This is extremely powerful and concrete data from a third party that will give your advertisers confi dence that they’re reaching the right audience through your solution.

The best way to compile the most accurate data on your audience demographics is through reader/visitor surveys. There are several survey tools that can be embedded through your website, or free survey applications like surveymonkey.com. Offer free advertising, or a drawing for a free gift certificate to incentivize your visitors to complete the questionnaire.

Know your competitors

It’s safe to say that in one way or another, there is another website, or publication that has a focus and/or audience, or section of an audience that is very similar to what you have, or may develop.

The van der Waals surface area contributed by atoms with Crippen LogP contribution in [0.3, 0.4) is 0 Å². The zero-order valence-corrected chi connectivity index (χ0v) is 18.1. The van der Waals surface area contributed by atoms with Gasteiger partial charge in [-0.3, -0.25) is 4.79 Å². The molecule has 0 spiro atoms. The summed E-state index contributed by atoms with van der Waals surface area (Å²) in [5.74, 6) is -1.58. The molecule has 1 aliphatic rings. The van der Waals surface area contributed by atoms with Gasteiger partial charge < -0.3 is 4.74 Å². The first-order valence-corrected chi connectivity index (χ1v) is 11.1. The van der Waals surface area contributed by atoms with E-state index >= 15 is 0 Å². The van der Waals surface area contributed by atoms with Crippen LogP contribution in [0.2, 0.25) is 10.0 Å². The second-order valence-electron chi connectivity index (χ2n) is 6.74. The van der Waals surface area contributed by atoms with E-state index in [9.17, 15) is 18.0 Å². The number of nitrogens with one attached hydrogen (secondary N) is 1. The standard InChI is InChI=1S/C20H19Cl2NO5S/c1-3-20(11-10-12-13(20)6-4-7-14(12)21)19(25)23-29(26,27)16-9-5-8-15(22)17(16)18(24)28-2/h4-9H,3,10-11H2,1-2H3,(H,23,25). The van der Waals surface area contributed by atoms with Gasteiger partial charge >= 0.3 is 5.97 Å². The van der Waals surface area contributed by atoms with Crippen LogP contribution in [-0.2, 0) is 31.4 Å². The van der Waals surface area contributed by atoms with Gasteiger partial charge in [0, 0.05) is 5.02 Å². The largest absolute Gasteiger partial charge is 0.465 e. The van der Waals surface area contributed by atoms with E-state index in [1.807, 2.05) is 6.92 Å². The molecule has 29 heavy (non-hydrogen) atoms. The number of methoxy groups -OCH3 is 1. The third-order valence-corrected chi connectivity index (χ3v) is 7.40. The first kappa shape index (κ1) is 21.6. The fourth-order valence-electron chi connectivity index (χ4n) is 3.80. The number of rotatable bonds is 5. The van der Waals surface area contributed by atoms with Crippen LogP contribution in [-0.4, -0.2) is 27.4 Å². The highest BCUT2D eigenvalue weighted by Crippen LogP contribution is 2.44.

Whether it’s a local paper, the New York Times or a similar niche directory, your prospective advertisers have advertised, or may be looking to advertise in another media outlet. Being able to highlight how you are different from other sites or publications will be the key to winning business.

Many businesses have limited budgets and can only afford to advertise in one or two sites or publications, so having a game plan ready when you’re going up against a competitor will be crucial.

Here are a few guidelines to follow:

Never bash a competitor